Fred Weston continues his series looking at the barbaric and violent acts committed by the ruling class in establishing and maintaining the capitalist system and imperialism over the centuries. In this third part, Fred examines the brutal methods employed by the British Empire in the 19th Century and the US imperialists in the Vietnam War.
Fred Weston continues his series looking at the barbaric and violent acts committed by the ruling class in establishing and maintaining the capitalist system and imperialism over the centuries. In this third part, Fred examines the brutal methods employed by – amongst others – the British Empire in the 19th Century and the US imperialists in the Vietnam War.
The brutal nature of the British Empire
The violence of the bourgeoisie throughout history has not been confined solely to the way it has reacted to attempts at revolution by the downtrodden masses. It was also applied systematically in its methods of empire building.
The British establishment would like us believe that in colonising half the planet they had a “civilising” influence. The truth is rather different. They brutally oppressed the peoples they colonised, exploited them, robbed them of their resources and left hunger, death and deprivation in their wake. The history of the British Empire is one of many brutalities, but let us look at some of the most famous cases.
In 2007, The Guardian published a review of “In War of Civilisations: India AD 1857”, by Amaresh Misra. The book is about the famous Indian Mutiny of 1857 “acknowledged to have been the greatest challenge to any European power in the 19th century”. The article continues, “the British pursued a murderous decade-long campaign to wipe out millions of people who dared rise up against them… [He] argues that there was an ‘untold holocaust’ which caused the deaths of almost 10 million people over 10 years beginning in 1857. Britain was then the world’s superpower but, says Misra, came perilously close to losing its most prized possession: India.” Previously, it had been thought that “only” 100,000 Indian soldiers had been butchered in savage reprisals.
Marx commented on this event at the time in an article he wrote for the New York Tribune, (September 16, 1857), The Indian Revolt, in which he wrote:
“However infamous the conduct of the Sepoys, it is only the reflex, in a concentrated form, of England’s own conduct in India, not only during the epoch of the foundation of her Eastern Empire, but even during the last ten years of a long-settled rule. To characterize that rule, it suffices to say that torture formed an organic institution of its financial policy. There is something in human history like retribution: and it is a rule of historical retribution that its instrument be forged not by the offended, but by the offender himself.”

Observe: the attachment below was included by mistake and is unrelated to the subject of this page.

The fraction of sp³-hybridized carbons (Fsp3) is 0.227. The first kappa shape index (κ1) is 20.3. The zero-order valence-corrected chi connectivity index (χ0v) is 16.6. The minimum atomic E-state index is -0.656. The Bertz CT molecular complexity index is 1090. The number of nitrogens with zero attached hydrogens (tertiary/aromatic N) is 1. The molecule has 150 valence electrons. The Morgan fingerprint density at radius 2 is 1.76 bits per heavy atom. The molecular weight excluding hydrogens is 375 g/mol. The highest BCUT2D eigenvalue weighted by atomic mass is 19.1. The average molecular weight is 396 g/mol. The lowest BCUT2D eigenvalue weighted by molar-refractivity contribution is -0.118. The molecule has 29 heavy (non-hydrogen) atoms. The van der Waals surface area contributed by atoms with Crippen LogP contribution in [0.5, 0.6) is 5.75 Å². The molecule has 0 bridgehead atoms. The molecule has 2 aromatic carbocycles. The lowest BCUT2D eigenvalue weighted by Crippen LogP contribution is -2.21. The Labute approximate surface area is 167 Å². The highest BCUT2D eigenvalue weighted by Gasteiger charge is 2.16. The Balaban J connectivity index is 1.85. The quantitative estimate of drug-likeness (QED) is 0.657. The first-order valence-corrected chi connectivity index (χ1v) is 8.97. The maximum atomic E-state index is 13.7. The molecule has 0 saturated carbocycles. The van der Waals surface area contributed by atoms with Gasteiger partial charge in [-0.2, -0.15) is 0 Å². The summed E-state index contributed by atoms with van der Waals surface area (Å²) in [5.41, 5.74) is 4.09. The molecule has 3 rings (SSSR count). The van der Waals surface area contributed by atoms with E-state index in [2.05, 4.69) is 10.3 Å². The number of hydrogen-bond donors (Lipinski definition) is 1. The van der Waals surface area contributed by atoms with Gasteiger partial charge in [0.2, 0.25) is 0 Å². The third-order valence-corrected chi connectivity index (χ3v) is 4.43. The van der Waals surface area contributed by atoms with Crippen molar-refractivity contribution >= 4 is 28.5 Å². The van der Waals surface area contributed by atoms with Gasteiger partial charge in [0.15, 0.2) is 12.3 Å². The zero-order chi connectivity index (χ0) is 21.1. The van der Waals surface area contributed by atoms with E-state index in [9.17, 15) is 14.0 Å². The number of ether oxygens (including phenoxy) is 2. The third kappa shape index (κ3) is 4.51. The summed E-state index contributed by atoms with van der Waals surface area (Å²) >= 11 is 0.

Here he is referring to the violence of the Indians who revolted against British rule. Later he emphasises that the instrument of retribution was forged by the British with their methods, when he writes:
“News arrived from Pindee that three native chiefs were plotting. Sir John Lawrence replied by a message ordering a spy to attend to the meeting. On the spy’s report, Sir John sent a second message, ‘Hang them.’ The chiefs were hanged. An officer in the civil service, from Allahabad, writes: ‘We have power of life and death in our hands, and we assure you we spare not.’
“Another, from the same place: ‘Not a day passes but we string up front ten to fifteen of them (non-combatants).’
“One exulting officer writes: ‘Holmes is hanging them by the score, like a “brick”.’
“Another, in allusion to the summary hanging of a large body of the natives: ‘Then our fun commenced.’
“A third: ‘We hold court-martials on horseback, and every nigger we meet with we either string up or shoot.’
“From Benares we are informed that thirty Zemindars were hanged for the mere suspicion of sympathizing with their own countrymen, and whole villages were burned down on the same plea. An officer from Benares, whose letter is printed in The London Times, says: ‘The European troops have become fiends when opposed to natives.’”
As we can see, the British officers in India had no qualms in summarily executing Indians who dared challenge their rule. Such massacres were repeated again in several parts of the British Empire throughout its history.
There were the Boer concentration camps set up during the Second Boer War of 1899-1902. One sixth of the Boer population – mostly women and children – were rounded up and detained in the camps. Of the 107,000 detained in the camps, almost 28,000 died, together with a number of black Africans.